The Clinton campaign signaled Monday that it would not be shy in arguing that nominating Obama would risk alienating certain white voters. In a conference call with reporters, campaign pollster Geoff Garin spoke in blunt terms about how the racial divide in Democratic contests -- with working-class whites clearly preferring Clinton over Obama -- makes her a stronger general election candidate.
“The Obama campaign has simply not done a very effective job connecting with blue-collar and middle-income voters, and they are the heart and soul of the Democratic Party,” Garin said. He added later that Obama’s “appeal among white voters typically has been among the people who are the most affluent” and best educated. It is unusual for the campaign to talk so directly about racial divisions among Democratic voters.
The delegates: Many superdelegates will be hard-pressed to vote for Clinton if she trails Obama among the so-called pledged delegates, those who are selected by the primaries and caucuses.
Even if Obama is thumped by 10 to 20 percentage points in Pennsylvania, Clinton would not pick up enough delegates there to cut substantially into Obama’s lead. According to the Associated Press, Obama has 1,648.5 pledged delegates and superdelegates to Clinton’s 1,509.5. A candidate needs 2,025 to clinch the nomination.
Obama strategists said Monday that they expected to announce a series of additional endorsements by uncommitted superdelegates shortly after Pennsylvania votes. A strong showing by Obama in Pennsylvania would give superdelegates more comfort in coming forward, but a bad loss might send them back to the assessment stage.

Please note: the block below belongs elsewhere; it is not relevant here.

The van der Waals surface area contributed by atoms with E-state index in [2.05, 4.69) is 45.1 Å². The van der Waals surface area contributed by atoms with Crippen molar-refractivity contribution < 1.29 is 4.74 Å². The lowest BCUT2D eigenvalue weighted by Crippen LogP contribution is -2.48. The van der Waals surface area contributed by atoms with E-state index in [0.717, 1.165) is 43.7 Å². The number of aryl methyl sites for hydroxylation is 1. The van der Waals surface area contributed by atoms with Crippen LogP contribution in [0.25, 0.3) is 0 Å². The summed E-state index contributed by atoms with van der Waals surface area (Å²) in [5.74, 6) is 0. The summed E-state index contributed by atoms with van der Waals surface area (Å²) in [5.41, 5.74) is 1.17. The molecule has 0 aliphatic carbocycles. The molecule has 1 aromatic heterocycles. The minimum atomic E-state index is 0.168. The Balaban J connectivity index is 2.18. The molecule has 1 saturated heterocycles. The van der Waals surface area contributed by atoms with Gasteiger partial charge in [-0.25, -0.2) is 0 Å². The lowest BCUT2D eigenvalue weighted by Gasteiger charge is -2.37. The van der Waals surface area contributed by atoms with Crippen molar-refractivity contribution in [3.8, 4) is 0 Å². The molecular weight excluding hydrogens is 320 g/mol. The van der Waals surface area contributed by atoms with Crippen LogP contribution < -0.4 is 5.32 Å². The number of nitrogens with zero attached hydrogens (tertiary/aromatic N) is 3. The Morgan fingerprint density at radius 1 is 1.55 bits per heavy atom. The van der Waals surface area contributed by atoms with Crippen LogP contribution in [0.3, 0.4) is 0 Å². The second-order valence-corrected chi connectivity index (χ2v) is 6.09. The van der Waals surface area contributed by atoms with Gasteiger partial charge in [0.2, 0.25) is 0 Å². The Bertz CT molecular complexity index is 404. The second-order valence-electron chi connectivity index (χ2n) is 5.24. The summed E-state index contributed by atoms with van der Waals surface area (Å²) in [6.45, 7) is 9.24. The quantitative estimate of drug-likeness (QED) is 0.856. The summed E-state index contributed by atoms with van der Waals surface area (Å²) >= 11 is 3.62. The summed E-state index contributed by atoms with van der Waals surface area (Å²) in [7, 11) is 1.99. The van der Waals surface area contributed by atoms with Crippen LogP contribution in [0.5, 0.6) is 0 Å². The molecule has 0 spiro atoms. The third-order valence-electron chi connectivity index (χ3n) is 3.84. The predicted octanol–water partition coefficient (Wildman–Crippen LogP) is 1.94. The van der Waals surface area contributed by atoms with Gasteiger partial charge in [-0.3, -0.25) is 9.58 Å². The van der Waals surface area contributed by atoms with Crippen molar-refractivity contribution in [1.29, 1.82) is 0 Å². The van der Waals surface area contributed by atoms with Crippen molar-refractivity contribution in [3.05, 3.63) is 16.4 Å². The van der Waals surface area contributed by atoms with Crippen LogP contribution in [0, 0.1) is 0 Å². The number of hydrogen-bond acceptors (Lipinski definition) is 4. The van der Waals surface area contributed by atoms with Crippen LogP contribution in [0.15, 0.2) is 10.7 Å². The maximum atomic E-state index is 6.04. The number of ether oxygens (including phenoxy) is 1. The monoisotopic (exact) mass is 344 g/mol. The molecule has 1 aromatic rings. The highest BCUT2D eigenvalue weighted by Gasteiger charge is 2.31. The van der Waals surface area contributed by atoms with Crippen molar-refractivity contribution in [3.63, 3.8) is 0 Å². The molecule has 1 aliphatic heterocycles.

The electability question: After a grueling, six-week campaign, Pennsylvania voters have the unusual job of picking between two bruised candidates.
Previous contests have focused on the electorate’s excitement over each of these two history-making contenders, with some party elders even calling for the two to share the ticket in November. But during the course of the Pennsylvania primary, Obama faced criticism for his relationships with his pastor, the Rev. Jeremiah A. Wright Jr., and Bill Ayers, a onetime member of the Weather Underground; for not wearing a U.S. flag pin on his lapel; and for his comments about small-town voters, which some people took as elitist.
And Clinton took heat for exaggerating the danger she faced as first lady during a trip to Bosnia.
Each candidate increasingly has attacked the other for these perceived missteps. And the excitement of electing the first black president or the first female president in a Democratic landslide has turned to concern that the eventual nominee instead will limp into the fall campaign -- dragging his or her dirty laundry for every Republican ad maker and opposition researcher to see.
The question is whether these exchanges have turned off any sets of voters and diminished the eventual nominee’s chances in the fall.
As Democratic strategist and uncommitted superdelegate Donna Brazile put it Monday, Pennsylvania might show whether the “tone and the tenor of the campaign has worn voters down.”
Arizona superdelegate Don Bivens, who has not endorsed a candidate, said he would be watching the exit polls closely today to measure how each would do in his state in the general election.
“I do pay attention to the drilling down in the numbers,” he said. “You look at how they will do in your own state and region: How did women come out, how did blacks come out, how did whites vote and Hispanics?”